Sunday, March 29, 2009

'Kingdom of Moderate Sunshine' on No fat clips!!!

DeK at No fat clips!!! has posted my latest film, Kingdom of Moderate Sunshine! I'm very proud of that because I think DeK runs the best cinema site on the internet. DeK finds films, understands them, finds excellent quotes to go along with them, and posts them in all sorts of formats for viewers to enjoy.

I go to No fat clips!!! all the time to see what filmmakers are up to around the world. This is the first time I've been included in the list of films there. Thank you to DeK at No fat clips!!!

Saturday, March 14, 2009

New Film: Kingdom of Moderate Sunshine

You should make sure to press the 'HD' button to get the best image in the player if your connection can support the large file size.

I wanted to make the kind of film that might play on Winston Smith's telescreen in his Oceana home from George Orwell's novel, 'Nineteen Eighty-Four.' This thought was not in my mind at the start of making my film, but as I worked on it I began rereading the Orwell novel and realized that my instincts were following right along the lines of his thinking. The concepts of 'doublethink' and 'newspeak' came naturally to me as I began to assemble my film. I'm interested in the techniques and mind-control efforts of fascism. The use of expressions that are at once meaningless and obvious fascinates me. Orwell uses phrases like 'Ignorance is Strength' for his language of the Party. Once you start thinking along fascist lines and trying to create according to fascist mythology and will to power, it's pretty easy to come up with strange phrases like, 'True History Refurbishment.' That's one of mine from the film. The combining of this kind of language with images that play against each other in the same way creates an almost frighteningly fascist work.

Here's something interesting: a Daily Mail article about the rise of fascism in Austria and Europe today. Look at the images in the article and compare with images from my film. Amazing huh?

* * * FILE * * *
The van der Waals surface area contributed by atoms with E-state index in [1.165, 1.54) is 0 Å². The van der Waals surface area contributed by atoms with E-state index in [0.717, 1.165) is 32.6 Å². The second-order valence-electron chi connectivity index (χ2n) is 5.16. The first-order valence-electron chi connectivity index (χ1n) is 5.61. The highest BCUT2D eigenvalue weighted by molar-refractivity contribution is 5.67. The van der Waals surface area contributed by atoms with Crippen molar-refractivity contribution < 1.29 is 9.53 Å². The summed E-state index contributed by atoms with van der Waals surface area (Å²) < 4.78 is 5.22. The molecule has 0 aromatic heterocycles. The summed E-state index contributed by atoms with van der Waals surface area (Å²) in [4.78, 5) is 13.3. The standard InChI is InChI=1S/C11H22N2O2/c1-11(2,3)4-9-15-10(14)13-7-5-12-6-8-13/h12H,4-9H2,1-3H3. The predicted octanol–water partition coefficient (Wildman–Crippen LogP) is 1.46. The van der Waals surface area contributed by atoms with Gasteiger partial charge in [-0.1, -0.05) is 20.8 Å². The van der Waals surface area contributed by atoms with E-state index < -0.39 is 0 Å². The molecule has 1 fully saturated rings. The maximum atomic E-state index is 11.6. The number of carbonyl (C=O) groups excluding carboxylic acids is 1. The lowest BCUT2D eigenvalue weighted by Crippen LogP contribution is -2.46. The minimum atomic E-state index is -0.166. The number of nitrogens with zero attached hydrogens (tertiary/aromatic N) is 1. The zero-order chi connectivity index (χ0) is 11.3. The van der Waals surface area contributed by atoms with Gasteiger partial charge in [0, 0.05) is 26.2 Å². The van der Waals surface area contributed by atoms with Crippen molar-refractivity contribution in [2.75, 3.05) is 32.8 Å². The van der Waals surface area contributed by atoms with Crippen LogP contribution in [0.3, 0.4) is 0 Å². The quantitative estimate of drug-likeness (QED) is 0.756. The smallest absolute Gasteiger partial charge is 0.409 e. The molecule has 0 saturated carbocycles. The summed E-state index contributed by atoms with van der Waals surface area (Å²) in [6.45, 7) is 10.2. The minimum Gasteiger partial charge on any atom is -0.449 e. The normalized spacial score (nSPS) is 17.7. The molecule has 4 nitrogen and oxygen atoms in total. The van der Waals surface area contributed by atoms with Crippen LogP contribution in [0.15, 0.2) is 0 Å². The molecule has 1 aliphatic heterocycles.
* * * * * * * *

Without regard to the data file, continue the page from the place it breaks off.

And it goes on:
I had originally set out to make a film that criticized the use of fascist art techniques for political purposes in the U.S. The primary example of this currently is the famous picture of Barack Obama by artist Shepard Fairey. The poster is powerful but strikes me as bizarrely fascist in its technique and focus on the hero personality gazing upward toward some grand future above all our heads. Pretty damned terrifying if you ask me. But I'm obsessed with the whole idea of it and what drives people to start using this kind of imagery. So I had wanted to make a short film that objected to this kind of thing. But as I worked, I realized that I had made a weak choice. Far better to make an actual fascist film from some mythological totalitarian state that had mastered all the methods of population and mind-control through sound and image. So that's what I did.

The dense layering of images that I used to create new compositions and emotions incorporates many different elements. I used original HD footage that I shot recently, artwork I created in Photoshop, computer-generated voices, machinima footage that I shot directly off of a plasma television screen while manipulating the game characters with an Xbox 360 controller, public domain government films, documentary footage, corporate films, images of graffiti, training films, porno films and old western films. I found that the wealth of footage freely available from was my most valuable asset. It required many hours of searching and scanning for just the right shots for the impressions and meanings that I was interested in for my film.

So, yes, I have created a truly despicable bit of fascist totalitarian social training that tries very hard to convince the viewer to be a good working member of the 'Collective.' But the great thing about working this way is that the humor and unwitting self-criticism leaks out through every shot of the film. It's almost as if the repressive state trying so hard to convince everyone of its strength and noble cause, just can't help but make fun of itself without knowing it.

Since the film uses text so closely related to the images I've classified this as both a film and a cinegram.

Sita Sings the Blues: Nina Paley's Feature Online

Above is part 1 of the film. Go to the YouTube playlist for the other nine parts.

Sita Sings the Blues is a feature animation by Nina Paley. It is based in part on the ancient Indian Ramayana, but combines this with stories from the animator's life. The film incorporates some 80-year old jazz music by Annette Hanshaw. Those recordings are public domain but the compositions are not and the owners will not allow Ms. Paley to sell the movie containing the copyrighted compositions. So public television, which operates under unique rules concerning copyright, broadcast the movie and offered it in full on their web site. Now, the animator has offered the film for free with a Creative Commons license in many formats, including HD.

It's a wonderful film that is bursting with color, enthusiasm and sheer raving talent. Enjoy it.